A couple weeks ago, I met a man with an interesting tattoo written across his bicep, though not in your typical tattoo green. “But if not,” I read aloud. When I asked what his tattoo meant, the man told me the phrase was from the Bible.
This is the story the tattooed man told me:
King Nebuchadnezzar II reigned over Babylon from 605 BC- 562 BC. He conquered Judah and the city of Jerusalem, taking young Jewish men of noble or royal birth as captives. The book of Daniel tells the survival and incredible faith of four Jewish captives: Daniel, Shadrach, Meshach, and Abednego.
In Daniel 3, Nebuchadnezzar decided to build an enormous 90-foot tall golden statue in modern day Iraq. He gathered all the important people in his empire and commanded them to fall down and worship the statue whenever they heard music. Soon, the beautiful melody of horns, harps, and pipes spread throughout the area. In response, people fell on their faces, hands outstretched in worship.
To Nebuchadnezzar’s fury, a report was brought to his attention. Three men, Shadrach, Meshach and Abednego, refused to bend their knee and worship the gold statue. In a rage, the king commanded that the trio appear before him.
“Is it true, O Shadrach, Meshach, and Abednego, that you do not worship the golden image I have set up? When you hear the sound of music, fall down and worship the image that I have made. But if you do not worship, you shall immediately be cast into a burning fiery furnace. And what god will deliver you out of my hands?”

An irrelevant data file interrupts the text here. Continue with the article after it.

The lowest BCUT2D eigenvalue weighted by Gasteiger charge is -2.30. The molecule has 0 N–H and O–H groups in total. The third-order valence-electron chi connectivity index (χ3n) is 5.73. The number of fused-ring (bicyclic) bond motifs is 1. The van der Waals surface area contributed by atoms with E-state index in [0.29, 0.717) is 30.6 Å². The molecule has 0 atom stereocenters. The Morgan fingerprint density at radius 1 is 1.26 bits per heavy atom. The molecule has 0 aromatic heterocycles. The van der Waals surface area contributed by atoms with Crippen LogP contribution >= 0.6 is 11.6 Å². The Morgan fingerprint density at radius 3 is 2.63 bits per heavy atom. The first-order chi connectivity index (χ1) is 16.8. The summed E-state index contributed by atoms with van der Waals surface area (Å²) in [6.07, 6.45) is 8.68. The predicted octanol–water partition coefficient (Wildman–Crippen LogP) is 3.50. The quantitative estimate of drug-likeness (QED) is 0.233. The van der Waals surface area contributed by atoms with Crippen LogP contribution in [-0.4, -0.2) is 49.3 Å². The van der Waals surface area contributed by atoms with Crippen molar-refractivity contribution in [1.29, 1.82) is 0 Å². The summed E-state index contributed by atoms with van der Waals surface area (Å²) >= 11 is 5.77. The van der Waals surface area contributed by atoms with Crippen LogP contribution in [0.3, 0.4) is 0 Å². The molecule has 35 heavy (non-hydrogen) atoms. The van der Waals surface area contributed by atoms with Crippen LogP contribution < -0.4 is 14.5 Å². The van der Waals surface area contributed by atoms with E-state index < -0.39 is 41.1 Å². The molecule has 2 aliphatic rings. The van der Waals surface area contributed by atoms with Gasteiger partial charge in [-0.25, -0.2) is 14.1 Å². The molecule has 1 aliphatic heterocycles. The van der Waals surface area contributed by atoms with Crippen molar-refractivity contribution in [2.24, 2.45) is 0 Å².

The three men replied without hesitating, “O King, we don’t need to answer you. Our God is able to deliver us from the burning fire, and he will deliver us from your hand. But if not, we will still not bow down and worship the statue.”
Much faith and courage is crammed into those three tiny words, “But if not.” Shadrach, Meshach, and Abednego knew the Sovereign Lord had the ability to rescue them from the king. They had no doubt in God’s powerful might. But if God decided not to rescue them, they still possessed the courage and the faith to stand in their convictions.
I asked myself, when my prayers are answered with “But if not,” will I still continue to trust in God?
King Nebuchadnezzar grew so angry his face became mottled from rage. He ordered the fire to be stoked to seven times its usual heat. The extreme temperature of the flames killed the soldiers throwing in the faithful trio. The king looked into the fire and, to his utter surprise, saw four men walking around the furnace instead of three. The fourth man, he claimed, looked like the son of the gods.
He called out the three men. Not only did God protect them from a fiery death, but from the smell of smoke as well. King Nebuchadnezzar praised God, blessing the Lord who saved his faithful servants.
After the tattooed man finished his story, I noticed that “But if not” is spelled with eight letters, the same amount of letters in the word “faithful.” The trio’s faithfulness caused a prideful king to praise the Almighty name of the Lord of Hosts.
Although a tattoo isn’t on my To-Do list, I had to admit this would be a pretty cool one to receive.
Where have you seen the results of faithfulness to a “but if not” in your life?
*Photo courtesy of here